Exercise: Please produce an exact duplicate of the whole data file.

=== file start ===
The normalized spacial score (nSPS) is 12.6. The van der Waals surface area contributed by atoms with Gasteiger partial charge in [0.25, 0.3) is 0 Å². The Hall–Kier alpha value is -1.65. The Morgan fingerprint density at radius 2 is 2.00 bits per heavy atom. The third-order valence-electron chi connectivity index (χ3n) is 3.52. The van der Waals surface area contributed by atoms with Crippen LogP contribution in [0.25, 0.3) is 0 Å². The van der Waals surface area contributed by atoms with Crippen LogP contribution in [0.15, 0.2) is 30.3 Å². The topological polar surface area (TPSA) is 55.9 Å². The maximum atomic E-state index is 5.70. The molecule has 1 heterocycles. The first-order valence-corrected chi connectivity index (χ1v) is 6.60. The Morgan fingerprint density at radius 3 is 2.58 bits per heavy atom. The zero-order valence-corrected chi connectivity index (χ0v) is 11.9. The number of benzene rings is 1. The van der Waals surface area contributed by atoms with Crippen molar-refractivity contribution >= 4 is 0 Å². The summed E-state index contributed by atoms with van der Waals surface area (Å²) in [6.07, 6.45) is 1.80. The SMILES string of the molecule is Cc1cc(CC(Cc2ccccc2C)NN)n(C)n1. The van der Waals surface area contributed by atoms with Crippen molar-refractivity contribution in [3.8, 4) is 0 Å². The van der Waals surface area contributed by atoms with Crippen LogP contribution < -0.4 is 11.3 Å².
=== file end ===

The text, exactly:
The normalized spacial score (nSPS) is 12.6. The van der Waals surface area contributed by atoms with Gasteiger partial charge in [0.25, 0.3) is 0 Å². The Hall–Kier alpha value is -1.65. The Morgan fingerprint density at radius 2 is 2.00 bits per heavy atom. The third-order valence-electron chi connectivity index (χ3n) is 3.52. The van der Waals surface area contributed by atoms with Crippen LogP contribution in [0.25, 0.3) is 0 Å². The van der Waals surface area contributed by atoms with Crippen LogP contribution in [0.15, 0.2) is 30.3 Å². The topological polar surface area (TPSA) is 55.9 Å². The maximum atomic E-state index is 5.70. The molecule has 1 heterocycles. The first-order valence-corrected chi connectivity index (χ1v) is 6.60. The Morgan fingerprint density at radius 3 is 2.58 bits per heavy atom. The zero-order valence-corrected chi connectivity index (χ0v) is 11.9. The number of benzene rings is 1. The van der Waals surface area contributed by atoms with Crippen molar-refractivity contribution >= 4 is 0 Å². The summed E-state index contributed by atoms with van der Waals surface area (Å²) in [6.07, 6.45) is 1.80. The SMILES string of the molecule is Cc1cc(CC(Cc2ccccc2C)NN)n(C)n1. The van der Waals surface area contributed by atoms with Crippen molar-refractivity contribution in [3.8, 4) is 0 Å². The van der Waals surface area contributed by atoms with Crippen LogP contribution < -0.4 is 11.3 Å².